Mistress

A man might have one ‘mistress’ or even several. However, there is no male version of this word in English. The word ‘mistress’ sometimes carries negative connotations, but it also suggests a more formal or longterm relationship than a casual one. In any case, having a mistress implies a relationship with a woman, who is not married to the man.

So given that there is no male version of a mistress , how does a woman refer to a man with whom she is having a relationship out of wedlock?

The word ‘partner’ is sometimes used. So, is ‘boyfriend’, ‘lover’, ‘guy’, ‘common law husband’, or even ‘paramour’. None of these words carry exactly the same interpretations as ‘mistress’.

To me, boyfriend suggests young love. When I was practising as a dentist, some quite elderly women used to mention their ‘boyfriends’, who were often at least as old as they were. To my ears, ‘boyfriend’ sounded wrong in these cases. ‘Partner’ seemed a better choice of word.

Years ago, a friend of my father, the late Cyril Sofer, used to refer to girls’ close male friends as their ‘chaps’. Although I like this term, it is still not a male version of the word ‘mistress’ with all of its implications.

Keep your hair on

Mr T was a regular attender at my dental surgery. Bald, he had a high pitched voice. For some years he made appointments on Saturday mornings because he commuted during the weekdays. He retired and then began coming to see me on weekdays.

One Thursday just before Mr T was due to enter my surgery, our receptionist rushed in and said : “Don’t be surprised when you see Mr T.”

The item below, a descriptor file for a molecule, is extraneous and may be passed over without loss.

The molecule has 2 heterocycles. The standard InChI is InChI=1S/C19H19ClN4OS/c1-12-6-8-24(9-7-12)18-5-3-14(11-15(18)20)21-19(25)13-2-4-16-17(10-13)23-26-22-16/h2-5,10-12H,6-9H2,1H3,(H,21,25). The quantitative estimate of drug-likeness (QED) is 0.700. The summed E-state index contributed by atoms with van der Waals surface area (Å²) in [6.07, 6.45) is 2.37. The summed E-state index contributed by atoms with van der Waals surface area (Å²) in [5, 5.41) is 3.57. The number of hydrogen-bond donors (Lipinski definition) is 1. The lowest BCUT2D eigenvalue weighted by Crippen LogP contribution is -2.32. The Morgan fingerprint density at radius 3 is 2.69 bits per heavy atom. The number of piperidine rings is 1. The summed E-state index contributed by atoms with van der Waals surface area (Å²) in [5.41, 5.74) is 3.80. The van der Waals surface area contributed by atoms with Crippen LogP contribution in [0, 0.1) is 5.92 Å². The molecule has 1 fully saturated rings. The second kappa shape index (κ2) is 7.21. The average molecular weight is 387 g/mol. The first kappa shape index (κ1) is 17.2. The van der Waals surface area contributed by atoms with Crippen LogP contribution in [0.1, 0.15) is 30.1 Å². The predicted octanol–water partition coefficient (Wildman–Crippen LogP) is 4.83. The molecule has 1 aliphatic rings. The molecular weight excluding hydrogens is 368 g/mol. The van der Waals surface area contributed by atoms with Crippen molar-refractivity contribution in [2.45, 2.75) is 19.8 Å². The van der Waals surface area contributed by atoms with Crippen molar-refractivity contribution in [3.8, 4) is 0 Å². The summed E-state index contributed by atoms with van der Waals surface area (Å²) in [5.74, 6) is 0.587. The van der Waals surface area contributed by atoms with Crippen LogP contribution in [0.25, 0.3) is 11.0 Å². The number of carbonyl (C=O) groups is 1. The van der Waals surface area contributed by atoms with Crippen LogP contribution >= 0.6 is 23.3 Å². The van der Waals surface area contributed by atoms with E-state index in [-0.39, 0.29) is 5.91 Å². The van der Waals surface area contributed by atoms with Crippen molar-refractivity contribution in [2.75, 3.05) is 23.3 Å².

A few moments later, a woman in fairly dowdy, quite unfashionable clothes walked in and sat in my dental chair. When this person with a good crop of hair greeted me, I recognised Mr T’s voice and his familiar face was framed by his unfamiliar hair. I looked at my dental nurse, and she looked back at me, astonished.

As I always did, I asked the patient whether he/she had any medical problems lately, or had to see the doctor lately. The transformed Mr T said “not at all.”

Puzzled, I performed the dental check up, and discovered that there was a tooth that required extracting. T consented to this and we arranged for him to return a week later. He/she left the room.

In those days, early in my career, whenever I performed a tooth removal I asked the nurse to support the patient’s head gently during the procedure.

As soon as T left the room, my nurse said to me: “Don’t expect me to support his head next week. What if his wig were to come off in my hand?”

A week later, dressed as before in dowdy women’s clothing and with a full head if hair, the previously bald and previously male-attired T turned up for his extraction.

Before commencing, T asked me in his high-pitched voice which was now in complete harmony with his female appearance: “Will this take long?”

I said: “Only a few minutes. Are you in a hurry?”

“Slightly,” T replied, “I am going shopping with my wife in a quarter of an hour.”

I suspect that throughout his working life, T had yearned to appear female, but only in retirement was he able to make his fantasy into reality. His wife must have been a very understanding woman.